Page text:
“Two years ago I got my first ribbon here,” continued TJ. “I was a little inexperienced so it meant the world to me just to get my first ribbon at this final. Last year I came back in tenth to the second round. I got too in my head about moving up and just wanted to be in the test so badly. This year was kind of a mental game for me. I really needed to have confidence in myself as a rider. I just had to trust my team behind me and my horses. I think I just changed mentally this year.”

Torano commented on the day’s performances saying, “Obviously the winner was the winner. McKayla came in on top, even when she did that first simple change she played it safe, which I think was the smart thing to do because she was winning the class. Unfortunately, everything has to line up on a given day. The horse was perfect and she rode great, today just didn’t happen for her. That’s our sport. TJ was amazing. He won last week. To come back and do it again like that was incredible. As he said, Mary Lisa and I were really impressed by those flying changes. Obviously he knows his mare very well. They’ve become a great team.

“Annabel came back in the second round a little low,” continued Torano. “She had a couple of little bobbles [in the first round], a little snug here and a little snug there, but she’s such a stylist and we loved her. Her second round, she was the first one of that group to come in and just nailed it. It was gorgeous — the hand gallop, you really couldn’t pick it apart, it was flawless.”

Torano concluded, “We were happy with the class. In the test, the normal test calls for a counter canter and I wanted to show that. I didn’t want to favor a horse. It’s a riding contest, not a horse contest. If we showed the left counter canter, I wanted to see the right counter canter.”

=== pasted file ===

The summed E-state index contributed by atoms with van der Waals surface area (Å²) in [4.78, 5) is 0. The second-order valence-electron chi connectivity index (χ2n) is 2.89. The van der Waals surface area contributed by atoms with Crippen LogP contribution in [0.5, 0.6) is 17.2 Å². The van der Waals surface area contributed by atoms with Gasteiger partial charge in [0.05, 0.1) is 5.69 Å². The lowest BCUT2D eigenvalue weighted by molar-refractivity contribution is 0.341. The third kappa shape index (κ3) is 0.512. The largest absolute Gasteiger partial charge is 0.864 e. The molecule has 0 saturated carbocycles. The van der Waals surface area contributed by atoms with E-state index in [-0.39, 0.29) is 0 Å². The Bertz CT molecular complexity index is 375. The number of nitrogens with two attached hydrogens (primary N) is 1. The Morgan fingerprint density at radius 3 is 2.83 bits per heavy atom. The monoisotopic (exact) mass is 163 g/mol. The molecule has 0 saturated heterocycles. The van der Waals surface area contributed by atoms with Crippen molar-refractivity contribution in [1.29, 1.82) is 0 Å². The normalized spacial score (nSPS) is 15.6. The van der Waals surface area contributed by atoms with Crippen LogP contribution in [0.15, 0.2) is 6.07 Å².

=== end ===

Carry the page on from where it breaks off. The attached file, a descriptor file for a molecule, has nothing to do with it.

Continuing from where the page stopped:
“We wanted them to know their horses,” said Leffler. “We wanted them to have an understanding of their stride and to think. If you do five, you have to turn around and do five, if you do six, you do six. It shows the kids that have a little bit more experience. At the end, in the top 10 or 11, it showed.”

TJ’s horse Kaskade has also shown a lot of versatility within the past two weeks, winning both equitation finals which target both show jumping and hunter style of riding.

© Taylor Renner: TJ O'Mara
TJ O’Mara and Kaskade

“When I originally bought her she was a hunter, but she came with all of the scope for the USET classes,” said TJ. “She doesn’t spook at anything and she jumps the water perfectly. She has a little tendency to swap so I was focusing on that a lot today. My sister, Meg, texted me before the first round and said, ‘This course is not for Kaskade.’ So, I just went out there and tried to keep it together and keep her as straight as possible everywhere. I think that she is so flashy and that she can step into any ring and show off what she knows she can do.”

TJ is certainly making the most out of his final junior year, racking up as many equitation finals championships as he can. With two more left to go in Washington and Kentucky, he could be on his way to claiming the grand slam of junior equitation riding, but one thing is for sure, this will not be the last time we see TJ in the winner’s circle.

“They are all top riders,” said Torano. “We’re going to see them ride on teams. This is our future. They are going to represent the United States. That’s the nice thing about the equitation. For most of these top riders it’s not the end, you are going to see them go on and ride for the U.S.”

Results: 2016 Pessoa/US Hunter Seat Medal Final

1st – TJ O’Mara
2nd – Annabel Revers
3rd – McKayla Langmeier
4th – Taylor St. Jacques
5th – Emma Kurtz
6th – Sydney Hutchins
7th – Lucy Deslauriers
8th – Madison Goetzmann
9th – Katherine Strauss
10th – Louisa Brackett
Reserve – Claire McKean